Top Kenyan stars Asbel Kiprop and Ezekiel Kemboi are aiming to kick off their Olympic year in grand style as they open their outdoor season on Friday in Doha.
Ezekiel Kemboi, who won 3,000m steeplechase gold medals at the 2004 Athens and 2012 London Olympic Games, also took the titles at the World Championships in Berlin (2009), Daegu (2011), Moscow (2013) and Beijing (2015).
Kemboi said he was pleased to start his season in Doha.
“I’ve been competing in Doha for the last few years and I’m yet to lose once. It’s now become almost like my home race. I’ve a legacy here. If I make a strong start in Doha, then I feel I can take it all the way to the Rio Games. I want to do well,” said Kemboi, during an interactive session with the media on Thursday.
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Asbel Kiprop, who won 1,500m gold at the 2008 Beijing Olympics and also triumphed at the Daegu, Moscow and Beijing Worlds, shared a similar sentiment.
“Doha is the first step in my build-up for the season. After this race, I’ll be able to know exactly what shape my body is in and where I’m at. I’m eagerly looking forward to the race in Doha. The prevalent hot weather isn’t a problem for me at all. In fact, I run better in hot conditions,” said the soft-spoken athlete.
Kiprop, who said he would take on the season slowly, ruled out any attempts at the world record this year.
“After the Doha race, my next event will be the Eugene Diamond League (May 27-28). I’m not going to attempt a world record time this season. This is an Olympic year and my only priority is to win in Rio. That’s what every athlete will aim at,” he said.
Meanwhile, Kemboi dismissed world records as totally ‘unimportant.’
“I like winning major medals at major competitions because it gives my career a better profile. For an athlete, it’s always more important to win medals.
“I want to continue on top for as long as I can. I want to be known as an outstanding athlete and a legend. World records aren’t important, medals are,” he said.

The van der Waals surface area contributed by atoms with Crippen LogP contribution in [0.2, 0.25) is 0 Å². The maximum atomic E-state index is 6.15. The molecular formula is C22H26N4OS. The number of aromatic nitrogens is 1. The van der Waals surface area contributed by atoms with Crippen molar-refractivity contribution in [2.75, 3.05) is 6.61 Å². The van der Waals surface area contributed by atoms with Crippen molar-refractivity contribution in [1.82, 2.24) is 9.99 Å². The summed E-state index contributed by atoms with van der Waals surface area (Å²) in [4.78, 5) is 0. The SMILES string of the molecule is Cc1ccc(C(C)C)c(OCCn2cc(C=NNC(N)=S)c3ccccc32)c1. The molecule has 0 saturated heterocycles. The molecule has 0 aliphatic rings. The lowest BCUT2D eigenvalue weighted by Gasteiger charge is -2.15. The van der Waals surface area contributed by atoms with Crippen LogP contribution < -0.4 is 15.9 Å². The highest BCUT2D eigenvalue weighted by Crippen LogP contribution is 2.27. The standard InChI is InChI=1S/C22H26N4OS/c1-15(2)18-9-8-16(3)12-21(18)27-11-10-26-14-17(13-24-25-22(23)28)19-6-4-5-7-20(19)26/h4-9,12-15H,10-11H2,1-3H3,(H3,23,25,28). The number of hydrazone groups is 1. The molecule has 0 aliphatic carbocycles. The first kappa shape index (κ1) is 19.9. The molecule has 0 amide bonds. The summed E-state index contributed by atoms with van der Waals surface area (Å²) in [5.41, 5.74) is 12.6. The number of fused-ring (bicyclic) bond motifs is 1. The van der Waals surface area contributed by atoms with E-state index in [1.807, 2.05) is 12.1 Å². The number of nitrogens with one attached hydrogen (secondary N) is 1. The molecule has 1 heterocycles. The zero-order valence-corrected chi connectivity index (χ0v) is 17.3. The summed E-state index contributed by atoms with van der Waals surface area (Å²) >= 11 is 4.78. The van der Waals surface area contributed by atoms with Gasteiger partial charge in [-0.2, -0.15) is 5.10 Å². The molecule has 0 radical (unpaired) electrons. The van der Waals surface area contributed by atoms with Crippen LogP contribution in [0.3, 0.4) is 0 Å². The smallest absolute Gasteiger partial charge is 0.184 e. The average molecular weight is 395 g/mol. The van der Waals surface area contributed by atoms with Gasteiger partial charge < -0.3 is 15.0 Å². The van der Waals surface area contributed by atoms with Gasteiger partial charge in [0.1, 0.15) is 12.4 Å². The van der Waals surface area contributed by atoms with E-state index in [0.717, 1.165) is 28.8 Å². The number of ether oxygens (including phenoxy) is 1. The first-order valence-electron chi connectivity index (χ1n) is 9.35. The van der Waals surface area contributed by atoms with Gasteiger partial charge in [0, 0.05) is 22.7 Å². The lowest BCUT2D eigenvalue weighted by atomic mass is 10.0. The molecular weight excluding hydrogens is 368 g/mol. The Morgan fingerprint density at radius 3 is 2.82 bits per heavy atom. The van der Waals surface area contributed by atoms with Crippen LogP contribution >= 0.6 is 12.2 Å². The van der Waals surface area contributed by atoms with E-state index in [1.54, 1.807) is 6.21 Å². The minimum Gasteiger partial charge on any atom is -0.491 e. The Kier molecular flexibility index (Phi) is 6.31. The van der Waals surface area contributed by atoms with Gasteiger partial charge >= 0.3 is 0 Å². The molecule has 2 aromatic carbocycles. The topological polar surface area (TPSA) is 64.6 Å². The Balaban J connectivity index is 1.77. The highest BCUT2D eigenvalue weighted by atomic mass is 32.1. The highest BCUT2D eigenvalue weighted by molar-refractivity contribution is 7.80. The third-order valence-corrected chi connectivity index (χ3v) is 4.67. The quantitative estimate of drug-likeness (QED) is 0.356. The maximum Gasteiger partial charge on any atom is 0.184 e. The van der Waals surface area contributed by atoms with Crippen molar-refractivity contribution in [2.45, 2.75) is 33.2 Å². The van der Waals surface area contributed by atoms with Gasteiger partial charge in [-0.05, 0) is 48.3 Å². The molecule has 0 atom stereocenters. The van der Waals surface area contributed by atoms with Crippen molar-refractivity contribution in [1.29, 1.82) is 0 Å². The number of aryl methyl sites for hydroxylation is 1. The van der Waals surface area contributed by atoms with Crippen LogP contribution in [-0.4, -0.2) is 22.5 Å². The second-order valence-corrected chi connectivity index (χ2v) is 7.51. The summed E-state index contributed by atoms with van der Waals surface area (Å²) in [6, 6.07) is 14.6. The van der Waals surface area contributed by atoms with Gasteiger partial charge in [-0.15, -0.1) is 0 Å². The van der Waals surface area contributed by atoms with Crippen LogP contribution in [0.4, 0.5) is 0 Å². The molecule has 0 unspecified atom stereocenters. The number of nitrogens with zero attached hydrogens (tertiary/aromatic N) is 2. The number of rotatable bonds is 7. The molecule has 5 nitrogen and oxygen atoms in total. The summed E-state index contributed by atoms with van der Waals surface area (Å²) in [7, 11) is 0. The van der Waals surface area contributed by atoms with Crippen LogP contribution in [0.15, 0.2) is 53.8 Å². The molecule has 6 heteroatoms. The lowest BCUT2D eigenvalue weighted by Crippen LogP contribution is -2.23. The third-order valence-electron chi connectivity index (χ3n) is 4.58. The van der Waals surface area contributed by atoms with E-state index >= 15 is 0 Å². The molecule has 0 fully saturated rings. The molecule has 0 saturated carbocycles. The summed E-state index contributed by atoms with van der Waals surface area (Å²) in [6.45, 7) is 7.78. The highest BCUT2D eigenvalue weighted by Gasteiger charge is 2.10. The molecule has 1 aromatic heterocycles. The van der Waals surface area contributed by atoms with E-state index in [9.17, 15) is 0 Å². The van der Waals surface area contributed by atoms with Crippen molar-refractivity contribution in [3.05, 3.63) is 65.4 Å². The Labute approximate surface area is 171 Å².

“Sometimes, world records come to you without you planning it. At other times, you plan for it but it never happens.
“Some day, some time, I may take a look at breaking the world record. But that time isn’t now. Ever since the 2004 Games, I’ve been growing stronger, and younger,” he said with a smile.
The two runners sounded gravely concerned about doping scandals involving Kenya and called for strict action.
“I’ve always been running fast and running clean. I’ve never felt the need to put more petrol into my body. If you use drugs, it’ll give you a lot of unwanted side effects in the long run.
“Sometimes, I feel scared about the prospect of Kenya being banned from international competitions. I cannot accept how a few cheaters can destroy the work done by so many good people.
“Hence I strongly support the idea of lifetime bans for drug cheats. Kenya has made doping a criminal offence and that’s a move in the right direction,” he said.
Kiprop also supported his home nation’s move.
“Last year, I remember speaking about the exact same thing in Doha – making doping a criminal offence. Any athlete who’s caught cheating to make quick results, fame and money, should be answerable to the court of law.”
“I’m so happy my dream has finally come true. It’s indeed a special moment,” he added.